Saturday, 13 August 2011


So the riots have subsided. I don't think it was the police, nor the government rhetoric, nor the announcement by Cameron that we have a broken society, more profound than he or his speech writers realised (see my blog on mindgames, mud and Murdoch). It was the fact that shopkeepers in the end were standing outside their homes prepared to protect their properties and small businesses from the looters. The looters expected public support for their actions, because there is obscene imbalance between the wealthy and the poor and the recent cuts have impacted much more on the poor than the wealthy. And although they have no right to loot, they do have a right to be furious.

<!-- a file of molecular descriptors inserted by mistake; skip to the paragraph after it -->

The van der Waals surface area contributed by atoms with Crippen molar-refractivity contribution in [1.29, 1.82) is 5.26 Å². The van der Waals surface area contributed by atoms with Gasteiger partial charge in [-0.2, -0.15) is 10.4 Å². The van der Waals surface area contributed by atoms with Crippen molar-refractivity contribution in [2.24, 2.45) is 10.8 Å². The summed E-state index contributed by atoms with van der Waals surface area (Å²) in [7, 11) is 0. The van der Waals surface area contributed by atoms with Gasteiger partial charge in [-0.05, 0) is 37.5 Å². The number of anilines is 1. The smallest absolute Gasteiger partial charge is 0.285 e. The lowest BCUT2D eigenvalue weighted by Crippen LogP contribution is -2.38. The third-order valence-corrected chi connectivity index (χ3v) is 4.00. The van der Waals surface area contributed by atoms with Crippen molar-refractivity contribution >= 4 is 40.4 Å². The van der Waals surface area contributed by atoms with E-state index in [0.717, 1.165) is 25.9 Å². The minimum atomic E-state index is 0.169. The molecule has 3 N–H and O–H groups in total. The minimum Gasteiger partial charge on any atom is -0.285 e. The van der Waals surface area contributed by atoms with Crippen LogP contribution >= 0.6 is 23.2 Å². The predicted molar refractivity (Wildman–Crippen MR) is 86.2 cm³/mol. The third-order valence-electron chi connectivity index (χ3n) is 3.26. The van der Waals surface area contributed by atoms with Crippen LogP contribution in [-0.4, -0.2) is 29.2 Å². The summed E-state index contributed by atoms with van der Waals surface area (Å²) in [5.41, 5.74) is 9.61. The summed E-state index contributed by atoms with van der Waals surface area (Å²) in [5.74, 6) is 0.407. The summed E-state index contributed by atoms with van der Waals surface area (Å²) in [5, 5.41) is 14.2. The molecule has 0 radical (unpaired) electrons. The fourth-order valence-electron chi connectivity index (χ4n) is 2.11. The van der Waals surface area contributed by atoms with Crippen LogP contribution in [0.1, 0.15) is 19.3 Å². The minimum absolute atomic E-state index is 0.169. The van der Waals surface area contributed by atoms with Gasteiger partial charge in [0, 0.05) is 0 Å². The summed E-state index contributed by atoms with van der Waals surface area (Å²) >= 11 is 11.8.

The student protestors had public sympathy in general, but the looters lost it as soon as they attacked homes and small businesses (they should have stuck to the big soul less brands synonymous with big business and false promises) and the parts of London synonymous with the greedy. As it was, the poor were robbing from the poor. The 'full force of the law' is not the way to deal with the broken society. The Law is one of the institutions that is broken.

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